A concussion occurs when an impact causes the brain to smash against the skull, resulting in brain injury. Since sports-related concussions occur with alarming frequency, laws have been put into place to try to prevent these sorts of accidents. If an accident does occur, Connecticut personal injury law entitles the victim to financial compensation.

The most common victims of sports-related concussions are teenagers and professional athletes. Most of these accidents occur during actual games, even though the average athlete spends more time in practice than in games. The two main reasons athletes suffer serious concussion injuries are (i) the symptoms are not recognized, resulting in failure to seek medical treatment, and (ii) athletes are returned to the field too soon after suffering a head injury.

Symptoms of a Concussion

It is important that you recognize the symptoms of a concussion for legal as well as medical reasons. If you delay seeking medical attention and you subsequently file a claim for compensation, your delay could open the door for the insurance company to claim that your head injury didn’t occur until after the sporting activity that you claim was the cause of your injury.

A concussion is considered a “mild” Traumatic Brain Injury (TBI). The following are some of the most common warning signs of TBI:

  • A constant or recurring headache
  • Balance and muscle coordination problems
  • Impaired ability to see, hear, or taste
  • Dizzy spells
  • Increased  sensitivity to light or sound
  • Short attention span, easily distracted; difficulty concentrating; difficulty following instructions
  • Disorientation and confusion
  • Difficulty expressing yourself verbally, stuttering or stammering
  • Unconsciousness

The foregoing is an incomplete list of symptoms. In fact, the symptoms of a concussion can sometimes be milder and more varied than the symptoms listed above. It is best to seek medical attention any time you even suspect a concussion.

Prevalence

Concussions are common occurrences. The Centers for Disease Control and Prevention (CDC) reports that nearly three million people are treated for TBI every year from all causes (not limited to sports injuries). Although these numbers have increased rapidly in recent years, the death rate has declined over the same period, indicating that these statistics reflect more people seeking medical treatment rather than an actual rise in the number of concussions.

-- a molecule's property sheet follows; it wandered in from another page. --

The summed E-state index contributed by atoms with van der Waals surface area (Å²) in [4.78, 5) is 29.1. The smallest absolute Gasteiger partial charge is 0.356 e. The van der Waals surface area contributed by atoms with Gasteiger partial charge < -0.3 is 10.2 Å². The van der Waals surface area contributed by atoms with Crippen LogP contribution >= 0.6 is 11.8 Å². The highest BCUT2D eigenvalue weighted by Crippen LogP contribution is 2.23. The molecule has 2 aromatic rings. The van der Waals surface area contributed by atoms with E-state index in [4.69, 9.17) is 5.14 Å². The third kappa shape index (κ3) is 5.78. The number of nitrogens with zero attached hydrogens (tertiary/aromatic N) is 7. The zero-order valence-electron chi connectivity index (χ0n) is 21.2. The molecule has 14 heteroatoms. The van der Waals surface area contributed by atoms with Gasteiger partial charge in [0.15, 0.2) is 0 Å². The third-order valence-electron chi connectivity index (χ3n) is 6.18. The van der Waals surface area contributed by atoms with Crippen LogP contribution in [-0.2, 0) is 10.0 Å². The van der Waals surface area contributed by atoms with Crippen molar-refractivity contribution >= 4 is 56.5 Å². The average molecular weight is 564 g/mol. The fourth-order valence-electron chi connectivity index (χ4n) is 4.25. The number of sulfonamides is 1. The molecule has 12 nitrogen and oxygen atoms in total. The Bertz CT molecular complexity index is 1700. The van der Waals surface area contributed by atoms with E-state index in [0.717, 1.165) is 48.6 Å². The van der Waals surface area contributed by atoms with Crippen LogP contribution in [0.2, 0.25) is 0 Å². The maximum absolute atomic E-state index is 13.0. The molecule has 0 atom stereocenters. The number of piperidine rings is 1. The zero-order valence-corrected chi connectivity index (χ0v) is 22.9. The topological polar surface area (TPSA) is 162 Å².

A more disturbing study released by the UPMC Sports Medicine Concussion Program (UPMC) estimates that between 1.7 million and 3 million sports-related concussions occur every year. These high figures are a result of the UPMC’s estimate than only about half of all concussion victims receive any medical treatment at all – either due to deliberate failure to seek treatment or failure to recognize the symptoms of a concussion.

The following is a list of some of the most disturbing sport-related concussion statistics according to the Brain Injury Research Institute:

  • 20 percent of high school athletes suffer a sports-related concussion during any given season.
  • High school football accounts for 47% of all reported sports concussions.
  • Football-related concussions occur about once in every 5.5 games.
  • One in three high school athletes have suffered more than one concussion in a single year.
  • More than one-third of all college football players have experienced one concussion, and one in five have suffered multiple concussions.
  • Research from the Department of Veterans Affairs and Boston University found that an astonishing 95 percent of deceased former NFL players, in their sample, tested positive for chronic traumatic encephalopathy (CTE), a degenerative brain disease caused by repeated head injuries. It is widely believed that multiple head impacts, which fall short of a concussion, are even more dangerous than a single concussion.
  • 90% of concussions do not result in a loss of consciousness – a fact that could mislead people into thinking that the victim does not need medical treatment.
  • An estimated 5.3 million Americans suffer from long-term TBI disability (not necessarily sports-related).

The most dangerous team sports, in rank order, are as follows:

  1. Football
  2. Boys’ ice hockey
  3. Girls’ soccer
  4. Boys’ lacrosse
  5. Girls’ lacrosse
  6. Boys’ soccer
  7. Boys’ wrestling
  8. Girls’ basketball
  9. Girls’ softball
  10. Boys’ basketball
  11. Girls’ field hockey
  12. Cheerleading
  13. Girls’ volleyball
  14. Boys’ baseball
  15. Girls’ gymnastics

Obviously, boxing would top the list if individual sports were included, since the object of the game is to inflict a concussion on your opponent (a “knockout”). It is also worth noting that girls tend to suffer a higher rate of concussions than boys do.

Preventive Measures

There a number of things you can do, as a parent or a coach, to reduce the risk of concussions among sports participants:

  • Insist that the players follow the rules of the game and practice good sportsmanship, and impose strict penalties on cheating.
  • Insist that players wear properly fitted helmets and take any other required or recommended safety precautions.
  • Seek immediate medical attention for any suspected concussions that occur.
  • Suspend all practice and playing time for a concussion victim, and return him or her to play only after completing certain preparatory activities.

Second Impact Syndrome